Introduction to Reality Tunnels: A Tool for Understanding the Postmodern World
There’s an essay I like to share, by Robert Anton Wilson, that gave me the single best tool for understanding the world and the people in it. It’s called Creative Agnosticism, and in it Wilson defines the concept of ‘Reality Tunnels.’
His definition is long, and suffers a bit from the fact that he’s trying to tie it to a larger theory of consciousness. I won’t go into that here, but read his essay if you’re curious (I recommend it!). My goal here is to extract and explain the core of this powerful idea in a way that’s easy to understand. It looks like this:
- We are all of us constantly awash in an unfathomable amount of sensory input. Everything in your field of view, every background sound, the taste of the air, how your body feels, etc etc etc.
- To exist in the world is to filter all of that information down to just the set of observations that we can manage. No two people, given the same set of sensory input, will filter them down in exactly the same way.
- Our sense of the world, of the nature of reality itself, is constrained at all times by which sensory observations we allow through our filters. This means we are always operating from a filtered position.
- All of the facts that we believe, all of the values that we project onto the world, all of the actions that we take — these are based on that filtered position. We have removed most of our sensory experience and then constructed a ‘reality’ out of what remains. Wilson called this a ‘Reality Tunnel.’
Isn’t it weird, then, that we don’t as a society have a good vocabulary for talking about those filters?
Understanding that our realities are subjective and malleable gives us access to a tremendous power: we can control the filters we use! We can “change the channel”, as Wilson puts it, and tune into different realities at will. We don’t have to stay locked in one — in fact, people trying to do is at the root of most major conflict.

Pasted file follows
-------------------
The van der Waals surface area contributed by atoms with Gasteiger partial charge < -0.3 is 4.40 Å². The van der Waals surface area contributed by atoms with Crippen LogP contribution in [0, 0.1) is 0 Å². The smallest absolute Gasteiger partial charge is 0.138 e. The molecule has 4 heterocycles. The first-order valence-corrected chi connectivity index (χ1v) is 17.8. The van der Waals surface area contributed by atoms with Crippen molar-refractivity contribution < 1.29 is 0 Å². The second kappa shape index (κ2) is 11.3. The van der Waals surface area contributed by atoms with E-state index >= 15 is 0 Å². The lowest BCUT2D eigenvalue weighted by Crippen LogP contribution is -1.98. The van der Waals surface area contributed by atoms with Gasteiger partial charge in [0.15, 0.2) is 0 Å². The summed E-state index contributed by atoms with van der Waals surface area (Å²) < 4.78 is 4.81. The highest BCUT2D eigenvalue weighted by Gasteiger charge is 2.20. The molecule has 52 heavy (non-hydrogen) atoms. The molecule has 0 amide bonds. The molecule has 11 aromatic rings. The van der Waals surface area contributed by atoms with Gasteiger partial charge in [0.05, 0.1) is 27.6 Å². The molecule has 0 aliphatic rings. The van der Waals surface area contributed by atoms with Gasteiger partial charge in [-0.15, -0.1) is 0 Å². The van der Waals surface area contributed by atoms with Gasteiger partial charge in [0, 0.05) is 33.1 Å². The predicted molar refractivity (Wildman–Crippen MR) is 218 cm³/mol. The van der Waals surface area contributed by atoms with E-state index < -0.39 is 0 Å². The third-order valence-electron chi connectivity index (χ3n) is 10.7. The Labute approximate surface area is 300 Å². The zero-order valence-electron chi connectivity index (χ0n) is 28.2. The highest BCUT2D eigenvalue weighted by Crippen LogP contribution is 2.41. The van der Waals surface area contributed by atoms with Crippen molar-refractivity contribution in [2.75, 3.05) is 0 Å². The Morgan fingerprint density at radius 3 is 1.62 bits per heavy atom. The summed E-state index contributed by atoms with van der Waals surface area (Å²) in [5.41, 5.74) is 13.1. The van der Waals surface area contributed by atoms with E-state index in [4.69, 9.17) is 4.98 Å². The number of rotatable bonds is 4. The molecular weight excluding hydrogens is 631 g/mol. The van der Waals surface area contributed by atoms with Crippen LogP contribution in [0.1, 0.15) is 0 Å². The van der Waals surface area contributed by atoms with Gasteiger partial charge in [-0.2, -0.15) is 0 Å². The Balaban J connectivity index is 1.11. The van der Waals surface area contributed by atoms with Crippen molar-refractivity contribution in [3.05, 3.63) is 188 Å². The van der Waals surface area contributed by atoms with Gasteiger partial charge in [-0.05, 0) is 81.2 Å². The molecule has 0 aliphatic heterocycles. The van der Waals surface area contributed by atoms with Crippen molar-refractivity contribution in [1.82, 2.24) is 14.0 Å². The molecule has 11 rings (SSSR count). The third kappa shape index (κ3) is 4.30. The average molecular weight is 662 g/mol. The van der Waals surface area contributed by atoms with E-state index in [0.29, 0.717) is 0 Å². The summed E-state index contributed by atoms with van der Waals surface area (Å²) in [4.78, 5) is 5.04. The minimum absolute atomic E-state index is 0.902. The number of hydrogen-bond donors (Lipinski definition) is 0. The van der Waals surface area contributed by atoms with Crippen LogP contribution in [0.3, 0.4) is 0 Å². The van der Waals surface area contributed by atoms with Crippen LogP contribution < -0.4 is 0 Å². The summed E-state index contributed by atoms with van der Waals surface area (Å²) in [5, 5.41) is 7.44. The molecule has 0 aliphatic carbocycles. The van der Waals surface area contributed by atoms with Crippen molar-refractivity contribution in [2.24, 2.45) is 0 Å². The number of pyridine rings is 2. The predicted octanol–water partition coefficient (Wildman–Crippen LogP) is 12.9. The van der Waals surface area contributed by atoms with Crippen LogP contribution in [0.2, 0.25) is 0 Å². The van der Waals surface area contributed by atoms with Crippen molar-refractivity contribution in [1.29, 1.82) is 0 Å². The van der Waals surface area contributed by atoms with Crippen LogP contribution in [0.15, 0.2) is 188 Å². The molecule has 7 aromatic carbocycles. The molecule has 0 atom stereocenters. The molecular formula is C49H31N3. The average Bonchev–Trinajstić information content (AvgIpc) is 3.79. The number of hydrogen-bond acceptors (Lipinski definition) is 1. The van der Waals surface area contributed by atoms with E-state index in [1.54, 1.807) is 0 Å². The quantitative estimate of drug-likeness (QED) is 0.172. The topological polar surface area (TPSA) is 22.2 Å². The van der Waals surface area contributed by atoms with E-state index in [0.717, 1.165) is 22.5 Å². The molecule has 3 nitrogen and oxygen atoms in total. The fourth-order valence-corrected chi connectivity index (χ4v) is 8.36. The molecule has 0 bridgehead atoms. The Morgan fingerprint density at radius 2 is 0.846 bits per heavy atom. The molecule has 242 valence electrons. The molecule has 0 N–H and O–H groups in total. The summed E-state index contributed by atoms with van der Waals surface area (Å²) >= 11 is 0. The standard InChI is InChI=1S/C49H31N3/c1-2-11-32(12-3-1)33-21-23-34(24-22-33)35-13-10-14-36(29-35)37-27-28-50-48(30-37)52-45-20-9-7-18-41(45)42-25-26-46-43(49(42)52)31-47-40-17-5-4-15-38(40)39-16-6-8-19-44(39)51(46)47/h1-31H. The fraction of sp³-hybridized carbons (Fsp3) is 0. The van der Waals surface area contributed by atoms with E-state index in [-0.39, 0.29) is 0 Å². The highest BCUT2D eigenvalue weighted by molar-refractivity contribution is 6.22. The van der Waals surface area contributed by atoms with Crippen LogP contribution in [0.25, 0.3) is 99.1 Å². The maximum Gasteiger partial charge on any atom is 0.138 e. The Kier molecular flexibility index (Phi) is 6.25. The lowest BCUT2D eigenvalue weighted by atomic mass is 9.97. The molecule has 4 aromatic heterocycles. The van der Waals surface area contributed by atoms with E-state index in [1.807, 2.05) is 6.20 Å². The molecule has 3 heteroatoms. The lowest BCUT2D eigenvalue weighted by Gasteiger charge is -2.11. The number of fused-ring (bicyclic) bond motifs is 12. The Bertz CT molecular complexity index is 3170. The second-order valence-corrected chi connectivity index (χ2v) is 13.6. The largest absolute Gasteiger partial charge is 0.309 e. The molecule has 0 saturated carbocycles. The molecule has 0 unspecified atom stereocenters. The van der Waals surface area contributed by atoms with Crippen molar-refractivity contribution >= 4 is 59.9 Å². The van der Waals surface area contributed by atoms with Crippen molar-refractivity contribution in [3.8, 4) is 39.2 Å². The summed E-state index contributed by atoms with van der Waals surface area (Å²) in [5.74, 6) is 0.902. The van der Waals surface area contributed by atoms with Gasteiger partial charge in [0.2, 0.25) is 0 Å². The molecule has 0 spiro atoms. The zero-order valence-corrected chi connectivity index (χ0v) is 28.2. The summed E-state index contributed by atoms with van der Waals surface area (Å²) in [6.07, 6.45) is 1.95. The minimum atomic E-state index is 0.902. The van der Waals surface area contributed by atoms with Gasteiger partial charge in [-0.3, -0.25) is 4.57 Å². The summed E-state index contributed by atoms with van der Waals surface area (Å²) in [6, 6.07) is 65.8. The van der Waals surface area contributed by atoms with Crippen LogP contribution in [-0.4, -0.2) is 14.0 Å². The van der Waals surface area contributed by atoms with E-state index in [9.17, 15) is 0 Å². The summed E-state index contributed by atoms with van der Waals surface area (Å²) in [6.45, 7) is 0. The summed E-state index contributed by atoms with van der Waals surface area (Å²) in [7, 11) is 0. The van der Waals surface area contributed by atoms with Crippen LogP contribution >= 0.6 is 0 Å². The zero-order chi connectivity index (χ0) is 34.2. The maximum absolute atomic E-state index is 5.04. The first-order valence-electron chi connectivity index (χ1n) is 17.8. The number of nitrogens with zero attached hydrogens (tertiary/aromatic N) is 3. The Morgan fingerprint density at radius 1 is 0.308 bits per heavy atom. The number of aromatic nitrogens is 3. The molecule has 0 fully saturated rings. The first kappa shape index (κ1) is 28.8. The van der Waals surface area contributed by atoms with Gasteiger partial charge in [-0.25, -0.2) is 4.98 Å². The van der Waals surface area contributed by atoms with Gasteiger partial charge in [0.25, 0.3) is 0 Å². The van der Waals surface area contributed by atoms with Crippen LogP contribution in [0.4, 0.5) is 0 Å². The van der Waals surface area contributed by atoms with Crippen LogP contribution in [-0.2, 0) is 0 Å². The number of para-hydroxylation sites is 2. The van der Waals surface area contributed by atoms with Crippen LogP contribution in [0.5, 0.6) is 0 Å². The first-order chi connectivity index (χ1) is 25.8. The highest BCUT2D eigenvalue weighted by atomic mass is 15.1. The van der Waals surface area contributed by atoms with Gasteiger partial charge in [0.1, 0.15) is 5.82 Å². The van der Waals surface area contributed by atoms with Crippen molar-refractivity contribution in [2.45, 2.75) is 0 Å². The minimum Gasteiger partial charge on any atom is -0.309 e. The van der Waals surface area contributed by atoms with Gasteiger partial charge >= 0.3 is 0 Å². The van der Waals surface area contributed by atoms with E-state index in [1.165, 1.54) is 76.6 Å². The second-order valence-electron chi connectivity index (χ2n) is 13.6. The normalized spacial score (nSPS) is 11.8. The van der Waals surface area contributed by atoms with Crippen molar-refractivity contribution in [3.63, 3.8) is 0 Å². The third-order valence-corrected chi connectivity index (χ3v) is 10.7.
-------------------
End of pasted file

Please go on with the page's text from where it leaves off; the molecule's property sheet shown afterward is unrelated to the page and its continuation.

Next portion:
We can slide between reality tunnels by consciously choosing to pay attention to things we might normally ignore. It’s hard, at first, but is a skill that we can develop with practice. Train yourself to pay more attention to the emotions of the people you’re speaking too, for instance, and you’ll be surprised at how much richer the world gets. Train yourself to pay attention to your caloric intake and eating fundamentally changes. Train yourself to hear the voices of minorities and suddenly you see racism and sexism everywhere.
(This, incidentally, is why activism works — this is also why ‘magic’ works. Reality is malleable.)
Those other reality tunnels were always there — you just needed the key, you needed to unlearn your default filters and exert some effort into creating new ones.
This is liberating — but it has a dark side. Because if you’re not aware of the flexible nature of reality, if you’re not aware of your own capacity to take charge of what you pay attention to, then this tremendous human capacity for change can be subverted and exploited. Living in a state of multiple overlapping and mutually exclusive realities can be exhausting, and the default human mind isn’t comfortable with it — the mind wants a single, stable reality to map around. Religion, ideology, advertising — these are institutions that consolidate power by selling ‘off-the-shelf’ reality tunnels to minds hungry for structure and stability.
They take the complex task of sorting through infinite variability and do it for you, telling you what you should care about and what you can ignore. There are various mechanisms they can employ. They dismiss and trivialize the things that threaten them; they repeat, over and over, references to the details they want you to notice. (“Emails! Emails! Emails!”, “McDonalds! McDonalds! McDonalds!”, “Sin! Sin! Sin!”)
These off-the-shelf realities aren’t necessarily bad — they’re just powerful. And something that the worst ones have in common is the insidious claim that they are The One True Reality, not merely a one of an infinite set of filters. They actively discourage the exploration of other tunnels, because the instant you realize that they’re not The Only Way their hold over you breaks.
In the coming weeks I’m going to be writing additional essays around this subject. Reality Tunnels are, to my mind, the single best tool for understanding the chaos of ‘post-truth’ postmodern world. They are being weaponized and deployed at massive scale, and the sooner we as a society develop the ability to see them the sooner we can respond to them.